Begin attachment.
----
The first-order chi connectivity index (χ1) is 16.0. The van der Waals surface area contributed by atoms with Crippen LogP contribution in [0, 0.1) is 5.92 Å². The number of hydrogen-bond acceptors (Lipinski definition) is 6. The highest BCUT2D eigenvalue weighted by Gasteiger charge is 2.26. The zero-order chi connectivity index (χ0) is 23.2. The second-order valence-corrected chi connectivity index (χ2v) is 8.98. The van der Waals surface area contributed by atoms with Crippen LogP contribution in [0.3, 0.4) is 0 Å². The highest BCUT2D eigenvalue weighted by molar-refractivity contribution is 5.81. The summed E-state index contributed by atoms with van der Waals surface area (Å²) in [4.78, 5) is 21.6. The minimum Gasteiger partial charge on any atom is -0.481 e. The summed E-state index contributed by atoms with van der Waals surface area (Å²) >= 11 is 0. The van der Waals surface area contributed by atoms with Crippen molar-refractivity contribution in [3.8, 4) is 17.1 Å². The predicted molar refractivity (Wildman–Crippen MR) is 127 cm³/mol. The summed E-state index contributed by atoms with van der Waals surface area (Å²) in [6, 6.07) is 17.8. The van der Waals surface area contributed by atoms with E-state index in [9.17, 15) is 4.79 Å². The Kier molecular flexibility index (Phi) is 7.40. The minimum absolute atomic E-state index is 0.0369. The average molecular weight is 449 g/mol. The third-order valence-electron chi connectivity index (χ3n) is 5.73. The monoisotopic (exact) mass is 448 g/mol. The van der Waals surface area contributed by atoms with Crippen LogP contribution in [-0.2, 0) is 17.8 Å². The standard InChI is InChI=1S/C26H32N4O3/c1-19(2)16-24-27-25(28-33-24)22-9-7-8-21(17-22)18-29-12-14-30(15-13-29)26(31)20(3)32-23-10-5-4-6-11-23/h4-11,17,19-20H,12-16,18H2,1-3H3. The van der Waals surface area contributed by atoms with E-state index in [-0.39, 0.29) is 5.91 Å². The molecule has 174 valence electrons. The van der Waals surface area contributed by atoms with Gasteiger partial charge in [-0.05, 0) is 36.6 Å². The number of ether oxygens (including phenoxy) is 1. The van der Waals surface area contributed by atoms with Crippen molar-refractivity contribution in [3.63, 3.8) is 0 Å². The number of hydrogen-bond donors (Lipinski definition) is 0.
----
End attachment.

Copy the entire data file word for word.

The first-order chi connectivity index (χ1) is 16.0. The van der Waals surface area contributed by atoms with Crippen LogP contribution in [0, 0.1) is 5.92 Å². The number of hydrogen-bond acceptors (Lipinski definition) is 6. The highest BCUT2D eigenvalue weighted by Gasteiger charge is 2.26. The zero-order chi connectivity index (χ0) is 23.2. The second-order valence-corrected chi connectivity index (χ2v) is 8.98. The van der Waals surface area contributed by atoms with Crippen LogP contribution in [0.3, 0.4) is 0 Å². The highest BCUT2D eigenvalue weighted by molar-refractivity contribution is 5.81. The summed E-state index contributed by atoms with van der Waals surface area (Å²) in [4.78, 5) is 21.6. The minimum Gasteiger partial charge on any atom is -0.481 e. The summed E-state index contributed by atoms with van der Waals surface area (Å²) >= 11 is 0. The van der Waals surface area contributed by atoms with Crippen molar-refractivity contribution in [3.8, 4) is 17.1 Å². The predicted molar refractivity (Wildman–Crippen MR) is 127 cm³/mol. The summed E-state index contributed by atoms with van der Waals surface area (Å²) in [6, 6.07) is 17.8. The van der Waals surface area contributed by atoms with E-state index in [9.17, 15) is 4.79 Å². The Kier molecular flexibility index (Phi) is 7.40. The minimum absolute atomic E-state index is 0.0369. The average molecular weight is 449 g/mol. The third-order valence-electron chi connectivity index (χ3n) is 5.73. The monoisotopic (exact) mass is 448 g/mol. The van der Waals surface area contributed by atoms with Crippen LogP contribution in [-0.2, 0) is 17.8 Å². The standard InChI is InChI=1S/C26H32N4O3/c1-19(2)16-24-27-25(28-33-24)22-9-7-8-21(17-22)18-29-12-14-30(15-13-29)26(31)20(3)32-23-10-5-4-6-11-23/h4-11,17,19-20H,12-16,18H2,1-3H3. The van der Waals surface area contributed by atoms with E-state index in [-0.39, 0.29) is 5.91 Å². The molecule has 174 valence electrons. The van der Waals surface area contributed by atoms with Gasteiger partial charge in [-0.05, 0) is 36.6 Å². The number of ether oxygens (including phenoxy) is 1. The van der Waals surface area contributed by atoms with Crippen molar-refractivity contribution in [3.63, 3.8) is 0 Å². The number of hydrogen-bond donors (Lipinski definition) is 0.